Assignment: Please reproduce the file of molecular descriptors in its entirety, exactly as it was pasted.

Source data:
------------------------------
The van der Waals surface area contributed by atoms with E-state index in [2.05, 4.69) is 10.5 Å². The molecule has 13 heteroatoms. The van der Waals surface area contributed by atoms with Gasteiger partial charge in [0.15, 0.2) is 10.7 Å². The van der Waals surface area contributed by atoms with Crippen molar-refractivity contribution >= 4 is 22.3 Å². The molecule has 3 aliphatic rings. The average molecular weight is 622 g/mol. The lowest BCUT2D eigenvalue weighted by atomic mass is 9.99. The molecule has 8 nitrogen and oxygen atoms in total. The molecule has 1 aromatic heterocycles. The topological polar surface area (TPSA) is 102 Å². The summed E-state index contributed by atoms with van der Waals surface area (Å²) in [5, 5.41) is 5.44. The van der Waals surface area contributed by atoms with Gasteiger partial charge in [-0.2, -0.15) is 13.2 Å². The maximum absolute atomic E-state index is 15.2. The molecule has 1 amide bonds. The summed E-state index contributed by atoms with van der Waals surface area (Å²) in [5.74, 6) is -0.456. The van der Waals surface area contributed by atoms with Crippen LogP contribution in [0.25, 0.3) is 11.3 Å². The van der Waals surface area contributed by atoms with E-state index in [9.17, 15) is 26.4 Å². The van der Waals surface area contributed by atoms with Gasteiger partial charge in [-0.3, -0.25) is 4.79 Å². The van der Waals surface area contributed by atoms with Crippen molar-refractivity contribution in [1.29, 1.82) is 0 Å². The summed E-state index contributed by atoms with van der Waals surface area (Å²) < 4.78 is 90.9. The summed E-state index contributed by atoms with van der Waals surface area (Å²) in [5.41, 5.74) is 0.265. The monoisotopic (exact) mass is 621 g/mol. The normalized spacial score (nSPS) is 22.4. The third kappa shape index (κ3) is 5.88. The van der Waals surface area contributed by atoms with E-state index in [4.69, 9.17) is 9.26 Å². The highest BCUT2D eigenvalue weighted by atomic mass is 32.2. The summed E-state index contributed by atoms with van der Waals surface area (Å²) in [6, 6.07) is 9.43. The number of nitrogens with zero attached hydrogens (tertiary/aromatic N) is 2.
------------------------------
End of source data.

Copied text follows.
The van der Waals surface area contributed by atoms with E-state index in [2.05, 4.69) is 10.5 Å². The molecule has 13 heteroatoms. The van der Waals surface area contributed by atoms with Gasteiger partial charge in [0.15, 0.2) is 10.7 Å². The van der Waals surface area contributed by atoms with Crippen molar-refractivity contribution >= 4 is 22.3 Å². The molecule has 3 aliphatic rings. The average molecular weight is 622 g/mol. The lowest BCUT2D eigenvalue weighted by atomic mass is 9.99. The molecule has 8 nitrogen and oxygen atoms in total. The molecule has 1 aromatic heterocycles. The topological polar surface area (TPSA) is 102 Å². The summed E-state index contributed by atoms with van der Waals surface area (Å²) in [5, 5.41) is 5.44. The van der Waals surface area contributed by atoms with Gasteiger partial charge in [-0.2, -0.15) is 13.2 Å². The maximum absolute atomic E-state index is 15.2. The molecule has 1 amide bonds. The summed E-state index contributed by atoms with van der Waals surface area (Å²) in [5.74, 6) is -0.456. The van der Waals surface area contributed by atoms with Crippen LogP contribution in [0.25, 0.3) is 11.3 Å². The van der Waals surface area contributed by atoms with E-state index in [9.17, 15) is 26.4 Å². The van der Waals surface area contributed by atoms with Gasteiger partial charge in [-0.3, -0.25) is 4.79 Å². The van der Waals surface area contributed by atoms with Crippen molar-refractivity contribution in [1.29, 1.82) is 0 Å². The summed E-state index contributed by atoms with van der Waals surface area (Å²) < 4.78 is 90.9. The summed E-state index contributed by atoms with van der Waals surface area (Å²) in [5.41, 5.74) is 0.265. The monoisotopic (exact) mass is 621 g/mol. The normalized spacial score (nSPS) is 22.4. The third kappa shape index (κ3) is 5.88. The van der Waals surface area contributed by atoms with E-state index in [4.69, 9.17) is 9.26 Å². The highest BCUT2D eigenvalue weighted by atomic mass is 32.2. The summed E-state index contributed by atoms with van der Waals surface area (Å²) in [6, 6.07) is 9.43. The number of nitrogens with zero attached hydrogens (tertiary/aromatic N) is 2.